angle of attack, rad.
 pitch angle, rad.
eigenvector ssingular value
frequency, rad/sec
damping ratiosubscriptsaachievable valuescassociated with controlleddesired valuesiindex over n modes passociated with pilotsscaled vector or matrixsssteady state
Advances in weapons and aircraft technology aresignificantly changing air combat. In the past, air combatengagements often resulted in tail chase fights measured inminutes, now they are measured in seconds with combatantsusing all-aspect weapons. New control effectors, such asthrust vectoring and retractable nose strakes, offer thecapability to expand the flight envelope with greater controlthan previously obtainable. Success in the fighter combatarena of the future will demand increased capability fromaircraft technology. Future fighters may have to operate inenvironments where having enhanced maneuverability andcontrollability, throughout a greatly expanded flightenvelope, including high angle of attack, is a requirement.Studies involving piloted and numerical air combatsimulations [refs.1-6] have shown that fighters with thiscapability are able to perform combat maneuvers in shorter time and in less space and thus achieve a tactical advantage.To achieve high levels of enhanced maneuverability andcontrollability or agility, as well as post-stall maneuveringcapability, requires successful development and integrationof several emerging technologies (ref.7). This study focuseson the problem of designing control laws for enhancedagility and supermaneuverability. This research has beenconducted in two phases. The first phase efforts focused oncharacterizing an aircraft's agility. Although many agility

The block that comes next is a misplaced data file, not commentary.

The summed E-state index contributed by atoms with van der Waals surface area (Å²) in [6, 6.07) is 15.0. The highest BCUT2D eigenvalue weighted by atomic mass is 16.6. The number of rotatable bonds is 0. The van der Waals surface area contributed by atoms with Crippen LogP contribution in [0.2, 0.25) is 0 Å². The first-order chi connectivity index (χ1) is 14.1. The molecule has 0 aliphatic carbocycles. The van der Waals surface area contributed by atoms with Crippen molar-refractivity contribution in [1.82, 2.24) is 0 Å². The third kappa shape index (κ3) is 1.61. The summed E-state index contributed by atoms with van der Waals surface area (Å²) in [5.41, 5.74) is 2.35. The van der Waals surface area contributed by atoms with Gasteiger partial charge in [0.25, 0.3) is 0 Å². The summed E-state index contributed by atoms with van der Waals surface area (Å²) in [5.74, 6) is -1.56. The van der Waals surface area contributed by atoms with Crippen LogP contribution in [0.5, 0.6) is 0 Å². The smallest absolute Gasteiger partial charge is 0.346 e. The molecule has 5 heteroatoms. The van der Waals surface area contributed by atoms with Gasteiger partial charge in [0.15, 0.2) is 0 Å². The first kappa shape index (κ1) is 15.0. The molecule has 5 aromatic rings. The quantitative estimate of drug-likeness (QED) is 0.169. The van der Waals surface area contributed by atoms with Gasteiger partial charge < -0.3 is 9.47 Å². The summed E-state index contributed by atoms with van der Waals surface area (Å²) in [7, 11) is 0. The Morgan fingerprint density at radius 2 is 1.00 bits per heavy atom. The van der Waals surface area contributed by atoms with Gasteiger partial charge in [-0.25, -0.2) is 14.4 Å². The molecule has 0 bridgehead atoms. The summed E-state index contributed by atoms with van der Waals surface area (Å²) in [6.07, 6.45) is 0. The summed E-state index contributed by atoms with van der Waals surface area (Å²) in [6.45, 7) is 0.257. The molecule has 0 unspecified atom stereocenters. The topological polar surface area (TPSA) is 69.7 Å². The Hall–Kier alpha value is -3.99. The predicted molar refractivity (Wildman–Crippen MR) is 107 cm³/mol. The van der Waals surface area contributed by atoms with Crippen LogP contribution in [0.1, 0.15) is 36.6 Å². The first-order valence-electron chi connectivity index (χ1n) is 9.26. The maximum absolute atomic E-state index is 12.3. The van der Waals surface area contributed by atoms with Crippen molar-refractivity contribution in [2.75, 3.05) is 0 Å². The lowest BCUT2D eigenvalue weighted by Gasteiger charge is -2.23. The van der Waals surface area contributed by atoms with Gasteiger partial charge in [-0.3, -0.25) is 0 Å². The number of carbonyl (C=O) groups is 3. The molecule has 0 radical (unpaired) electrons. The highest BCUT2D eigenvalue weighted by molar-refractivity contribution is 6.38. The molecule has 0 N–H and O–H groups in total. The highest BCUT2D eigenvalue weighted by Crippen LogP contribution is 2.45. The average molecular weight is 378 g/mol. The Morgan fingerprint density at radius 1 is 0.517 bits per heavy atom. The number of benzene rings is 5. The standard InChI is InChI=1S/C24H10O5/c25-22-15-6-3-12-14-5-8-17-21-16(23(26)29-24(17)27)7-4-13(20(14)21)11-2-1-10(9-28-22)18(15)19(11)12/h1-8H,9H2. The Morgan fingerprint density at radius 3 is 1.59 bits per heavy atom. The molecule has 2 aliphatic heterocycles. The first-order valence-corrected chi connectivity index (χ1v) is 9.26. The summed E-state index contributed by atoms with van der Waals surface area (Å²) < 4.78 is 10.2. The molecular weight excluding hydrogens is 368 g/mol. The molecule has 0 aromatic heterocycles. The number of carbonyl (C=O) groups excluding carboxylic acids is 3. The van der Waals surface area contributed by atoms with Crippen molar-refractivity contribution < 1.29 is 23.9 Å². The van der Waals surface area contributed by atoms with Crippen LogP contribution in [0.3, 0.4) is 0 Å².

2metrics have been proposed [8-15], in general their primary purpose is for assessing combat capability and do notreadily lend themselves to be used in the control design process. The first phase efforts have been reported inreference 16 and have resulted in a candidate set of controldesign agility metrics that may prove useful to a flightcontrol law designer. In general, control design metrics arequantitative measures of specific system capabilities thattranslate desired operational characteristics into usefulengineering terms for the control designer. The second andcurrent phase of research is concentrating on thedevelopment of a design methodology for enhanced agilityutilizing the control design agility metrics. Designing for enhanced agility represents a serious challenge to the flightcontrols engineer, since the final design is always acompromise among many opposing tradeoffs. Besidesagility, other areas also require demanding design tradeoffsthat cannot be ignored in the design. Other key areas areflying qualities (characterizing pilot-in-the-loop demands),robustness (characterizing system tolerance to model error),and control power (characterizing control effector requirements or limits). Each of the four areas containmany design metrics; some represent hard designconstraints that must be met and many vary with flightcondition. This paper reports on the initial developmentwork that has been done to develop a flight control designmethodology and design criteria that allow a designer tomake informed tradeoffs among many different and oftencompeting requirements.